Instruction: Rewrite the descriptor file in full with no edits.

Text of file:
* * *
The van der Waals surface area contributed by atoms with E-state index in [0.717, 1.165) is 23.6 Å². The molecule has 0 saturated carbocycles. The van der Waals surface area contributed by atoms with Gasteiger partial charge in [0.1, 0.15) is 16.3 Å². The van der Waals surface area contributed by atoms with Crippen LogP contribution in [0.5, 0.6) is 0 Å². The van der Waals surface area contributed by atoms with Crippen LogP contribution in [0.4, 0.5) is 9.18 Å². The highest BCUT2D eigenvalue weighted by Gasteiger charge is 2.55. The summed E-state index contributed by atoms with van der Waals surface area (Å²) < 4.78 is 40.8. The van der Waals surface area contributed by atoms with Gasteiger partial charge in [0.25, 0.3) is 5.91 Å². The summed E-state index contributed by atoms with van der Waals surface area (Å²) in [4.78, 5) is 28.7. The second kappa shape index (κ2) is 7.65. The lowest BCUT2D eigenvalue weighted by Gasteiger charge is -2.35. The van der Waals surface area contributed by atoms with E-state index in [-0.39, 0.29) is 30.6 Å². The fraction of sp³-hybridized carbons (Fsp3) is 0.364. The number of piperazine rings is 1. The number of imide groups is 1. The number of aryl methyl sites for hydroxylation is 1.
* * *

The van der Waals surface area contributed by atoms with E-state index in [0.717, 1.165) is 23.6 Å². The molecule has 0 saturated carbocycles. The van der Waals surface area contributed by atoms with Gasteiger partial charge in [0.1, 0.15) is 16.3 Å². The van der Waals surface area contributed by atoms with Crippen LogP contribution in [0.5, 0.6) is 0 Å². The van der Waals surface area contributed by atoms with Crippen LogP contribution in [0.4, 0.5) is 9.18 Å². The highest BCUT2D eigenvalue weighted by Gasteiger charge is 2.55. The summed E-state index contributed by atoms with van der Waals surface area (Å²) < 4.78 is 40.8. The van der Waals surface area contributed by atoms with Gasteiger partial charge in [0.25, 0.3) is 5.91 Å². The summed E-state index contributed by atoms with van der Waals surface area (Å²) in [4.78, 5) is 28.7. The second kappa shape index (κ2) is 7.65. The lowest BCUT2D eigenvalue weighted by Gasteiger charge is -2.35. The van der Waals surface area contributed by atoms with E-state index in [-0.39, 0.29) is 30.6 Å². The fraction of sp³-hybridized carbons (Fsp3) is 0.364. The number of piperazine rings is 1. The number of imide groups is 1. The number of aryl methyl sites for hydroxylation is 1.